Guided tour to take cyclists to the South Pole

Looking for the ultimate cycling adventure? This might be it. From the tour company that created the 120-day Tour d’Afrique from Cairo to Cape Town, as well as a handful of other continent-spanning journeys, the expedition planned for December 2016 should put them all to shame.


TDA Global Cycling is hosting an 18-day ride it has dubbed The Last Degree, traveling through Chile, the Union Glacier basecamp in Antarctica and finally being flown to the 89th parallel to make the ride to the South Pole. From there riders will be flown back to basecamp. Some gear is provided but this is definitely not a ride for beginners. The $70,000 price tag might seem steep but is in line with other expeditions to the edge of the world (Mt. Everest, for example).

TDA Global Cycling Founder and President Henry Gold answered some of our questions about the expedition:

What inspired you to host a group ride to the South Pole?

The idea sprang out of our 7 Epics Challenge of seven extraordinary transcontinental bicycle tours which we introduced a couple of years ago. The 7 Epics Challenge takes place on six continents with two epics, the Silk Route from Beijing to Istanbul and the Bamboo Route from Shanghai to Singapore in Asia.

The concept itself came about from 7 summits on 7 continents and 7 marathons on 7 continents. About 18 months ago when the first cyclist made it to the South Pole, we started thinking: could we also organize a group cycling trip and this way offer a cycling adventure on each continent?


Can anyone sign up? What are the requirements?

In essence, yes, any healthy individual can do it. I say “in essence” because the physical stamina is not the main thing. The main thing is being physically and mentally prepared. An average individual in good health can do it if he or she really, really wants to do it. He or she will need to come to the training camp on Lake Winnipeg in February and learn the basics of successfully surviving the harsh climate in Antarctica, combined with ongoing equipment and training consultation to make sure that participants are in the right frame of mind arriving in Antarctica with all the proper skills, fitness and equipment.

When are you going and how long will it take to get there and back?

We’ll be going in December 2016 and the trip will take approximately 18 days, depending on the weather.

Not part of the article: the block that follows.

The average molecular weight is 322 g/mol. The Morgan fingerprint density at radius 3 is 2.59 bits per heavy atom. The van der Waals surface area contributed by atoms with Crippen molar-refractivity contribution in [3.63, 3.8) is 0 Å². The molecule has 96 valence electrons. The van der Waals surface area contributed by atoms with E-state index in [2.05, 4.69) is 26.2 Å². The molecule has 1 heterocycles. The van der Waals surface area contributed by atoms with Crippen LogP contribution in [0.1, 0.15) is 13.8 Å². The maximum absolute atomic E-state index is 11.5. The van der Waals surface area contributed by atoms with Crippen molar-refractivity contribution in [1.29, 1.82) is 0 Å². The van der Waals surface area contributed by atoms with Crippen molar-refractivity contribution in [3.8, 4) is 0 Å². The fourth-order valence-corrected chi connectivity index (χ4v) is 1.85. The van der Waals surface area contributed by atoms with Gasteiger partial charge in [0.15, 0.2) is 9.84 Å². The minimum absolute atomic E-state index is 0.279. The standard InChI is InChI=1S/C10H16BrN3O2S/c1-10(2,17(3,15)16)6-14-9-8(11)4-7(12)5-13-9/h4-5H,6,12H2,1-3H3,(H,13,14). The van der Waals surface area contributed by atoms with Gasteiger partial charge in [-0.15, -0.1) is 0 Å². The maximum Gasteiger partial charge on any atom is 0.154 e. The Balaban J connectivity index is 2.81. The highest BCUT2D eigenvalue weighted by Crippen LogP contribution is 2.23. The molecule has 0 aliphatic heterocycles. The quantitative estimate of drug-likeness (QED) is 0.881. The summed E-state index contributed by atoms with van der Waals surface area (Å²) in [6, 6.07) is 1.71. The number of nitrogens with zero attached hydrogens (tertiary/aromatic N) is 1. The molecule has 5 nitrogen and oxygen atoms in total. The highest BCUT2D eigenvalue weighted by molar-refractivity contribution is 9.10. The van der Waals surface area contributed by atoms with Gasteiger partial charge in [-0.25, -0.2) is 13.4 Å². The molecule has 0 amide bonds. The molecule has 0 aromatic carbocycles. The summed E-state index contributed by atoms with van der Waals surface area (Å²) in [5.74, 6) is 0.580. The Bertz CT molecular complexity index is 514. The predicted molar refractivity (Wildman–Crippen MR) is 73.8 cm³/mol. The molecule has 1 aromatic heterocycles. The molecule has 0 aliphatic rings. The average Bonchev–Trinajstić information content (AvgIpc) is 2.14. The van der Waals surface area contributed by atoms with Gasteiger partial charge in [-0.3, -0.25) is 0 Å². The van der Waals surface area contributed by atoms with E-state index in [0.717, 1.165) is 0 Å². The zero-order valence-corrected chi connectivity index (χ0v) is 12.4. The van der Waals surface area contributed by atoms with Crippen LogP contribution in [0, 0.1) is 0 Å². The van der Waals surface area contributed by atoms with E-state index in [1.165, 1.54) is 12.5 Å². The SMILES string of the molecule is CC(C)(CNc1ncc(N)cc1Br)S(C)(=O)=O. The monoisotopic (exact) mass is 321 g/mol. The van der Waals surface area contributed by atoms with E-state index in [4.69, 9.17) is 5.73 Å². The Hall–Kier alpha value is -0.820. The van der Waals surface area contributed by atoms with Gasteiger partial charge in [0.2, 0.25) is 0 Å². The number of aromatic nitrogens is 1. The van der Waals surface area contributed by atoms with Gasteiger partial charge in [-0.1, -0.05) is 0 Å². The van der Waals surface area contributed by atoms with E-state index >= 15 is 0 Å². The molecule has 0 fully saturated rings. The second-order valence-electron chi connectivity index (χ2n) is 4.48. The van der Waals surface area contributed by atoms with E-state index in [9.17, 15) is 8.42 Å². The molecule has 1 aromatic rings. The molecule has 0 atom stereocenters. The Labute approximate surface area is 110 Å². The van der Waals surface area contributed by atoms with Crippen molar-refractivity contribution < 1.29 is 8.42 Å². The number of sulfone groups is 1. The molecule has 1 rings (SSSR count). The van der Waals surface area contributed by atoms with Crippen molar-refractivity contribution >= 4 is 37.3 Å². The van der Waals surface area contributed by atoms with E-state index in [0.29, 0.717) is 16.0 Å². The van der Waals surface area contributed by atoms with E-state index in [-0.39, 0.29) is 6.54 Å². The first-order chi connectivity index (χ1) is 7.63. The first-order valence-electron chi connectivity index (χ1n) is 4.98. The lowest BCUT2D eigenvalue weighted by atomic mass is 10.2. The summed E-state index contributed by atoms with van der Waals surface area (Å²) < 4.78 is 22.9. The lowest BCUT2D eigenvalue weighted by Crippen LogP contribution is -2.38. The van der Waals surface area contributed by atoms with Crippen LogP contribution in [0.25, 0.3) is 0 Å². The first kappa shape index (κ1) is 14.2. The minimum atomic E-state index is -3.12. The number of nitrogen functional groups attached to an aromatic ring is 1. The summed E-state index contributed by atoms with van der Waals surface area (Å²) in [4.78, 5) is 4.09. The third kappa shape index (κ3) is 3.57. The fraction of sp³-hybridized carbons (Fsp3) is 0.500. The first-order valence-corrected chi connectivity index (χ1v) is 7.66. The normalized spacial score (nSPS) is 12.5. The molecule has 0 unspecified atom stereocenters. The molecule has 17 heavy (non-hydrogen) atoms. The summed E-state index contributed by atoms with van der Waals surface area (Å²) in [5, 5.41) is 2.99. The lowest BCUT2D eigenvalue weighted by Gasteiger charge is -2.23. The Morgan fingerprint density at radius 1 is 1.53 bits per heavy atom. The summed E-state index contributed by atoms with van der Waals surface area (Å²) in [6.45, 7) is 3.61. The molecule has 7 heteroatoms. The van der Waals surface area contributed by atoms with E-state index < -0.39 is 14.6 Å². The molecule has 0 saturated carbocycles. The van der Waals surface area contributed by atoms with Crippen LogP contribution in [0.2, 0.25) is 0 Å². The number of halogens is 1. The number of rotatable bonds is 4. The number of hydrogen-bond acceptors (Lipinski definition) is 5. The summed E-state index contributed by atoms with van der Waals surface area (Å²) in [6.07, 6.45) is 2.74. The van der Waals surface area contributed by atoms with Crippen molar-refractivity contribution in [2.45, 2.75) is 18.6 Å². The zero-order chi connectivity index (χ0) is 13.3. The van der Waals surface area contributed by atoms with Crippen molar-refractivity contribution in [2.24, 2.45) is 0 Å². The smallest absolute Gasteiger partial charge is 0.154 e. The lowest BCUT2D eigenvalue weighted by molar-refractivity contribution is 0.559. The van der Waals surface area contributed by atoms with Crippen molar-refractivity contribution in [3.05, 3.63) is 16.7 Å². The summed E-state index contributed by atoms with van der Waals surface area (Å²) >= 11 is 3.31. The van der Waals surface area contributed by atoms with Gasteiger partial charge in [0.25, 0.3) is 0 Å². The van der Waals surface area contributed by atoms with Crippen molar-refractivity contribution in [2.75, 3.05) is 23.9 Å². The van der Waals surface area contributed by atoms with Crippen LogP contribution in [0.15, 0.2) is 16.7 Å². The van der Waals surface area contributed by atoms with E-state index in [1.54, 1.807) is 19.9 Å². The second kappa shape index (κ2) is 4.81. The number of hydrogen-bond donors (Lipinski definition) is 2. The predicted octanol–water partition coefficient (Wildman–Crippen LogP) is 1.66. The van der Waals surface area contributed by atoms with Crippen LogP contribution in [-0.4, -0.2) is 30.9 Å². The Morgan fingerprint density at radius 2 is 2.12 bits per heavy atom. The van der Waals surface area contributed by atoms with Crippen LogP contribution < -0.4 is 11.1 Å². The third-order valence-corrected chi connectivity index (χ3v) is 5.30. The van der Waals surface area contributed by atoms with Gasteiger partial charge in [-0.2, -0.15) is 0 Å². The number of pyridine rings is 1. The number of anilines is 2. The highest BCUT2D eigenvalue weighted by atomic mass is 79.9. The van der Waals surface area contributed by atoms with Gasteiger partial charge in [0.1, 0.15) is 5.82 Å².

We’re also running a training camp on Lake Winnipeg in February 2016, which is open to anyone who wants a taste of Antarctica, not just our Last Degree participants.


What kind of bikes will the team use?

We will be using Specialized’s specially designed fat bikes with up to 5-inch wide tires with studs and a low gear ratio for chugging through the deep and/or hard-packed snow. Our female riders will have the chance to ride the women-specific Hellga fat bike.

What are some of the challenges you expect to meet along the way?

The primary challenges will be the high altitude, cold and wind, plus the “sastrugi”—snow that has been accumulated into ridges that we have to overcome—and snowfields with an accumulation of permanent snow and ice. The 89th parallel where we land is at high altitude and that takes time to acclimatize.

The rest is weather: how cold will it be; how windy will the plateau get? It will be cold; average temperature at that time of the year is minus 25 Celsius or minus 13 degrees Fahrenheit, but one can expect strong headwinds which, of course, can make it feel much colder.

We’ll need to have tested every bit of kit so that nothing is new. We want to minimize surprises. We’ll have planned out and visualised all aspects of our day from the smallest detail, such as using flint and steel rather than matches that may get damp or a lighter than might stop working at high Antarctic altitudes.

You cannot just tough it out in Antarctica, but you can think it out.


How will safety and emergency concerns be handled?

The expedition is being undertaken in partnership with a company called ALE that has years of experience in supporting expeditions and research in Antarctica. Our guides will be carrying satellite phones and GPS units and will be in daily contact with the base camp. In the event of an emergency that requires an evacuation, a plane will be dispatched from base camp—weather permitting—and is about four hours flying distance.

Do you have a few tips for us non-polar explorers who want to get better at riding in the cold?

When I was a very young man, an old man said to me; there is no such thing as bad weather, there is only improper clothing for the situation.

Cycling in the cold is no different than skiing or snowshoeing. You must dress properly. The worst position you can put yourself in is to sweat into your clothes and then stay outside. At the same time you must take care to protect your hands and feet as the winds will make these parts cold very quickly. So you need good gloves and/or wind covers (pogies) and the same goes for your feet. If you are not cold when cycling, the rest is easy and fun. In one sentence: knowing what to wear and when based on the temperature and wind and how hard you are working is key.



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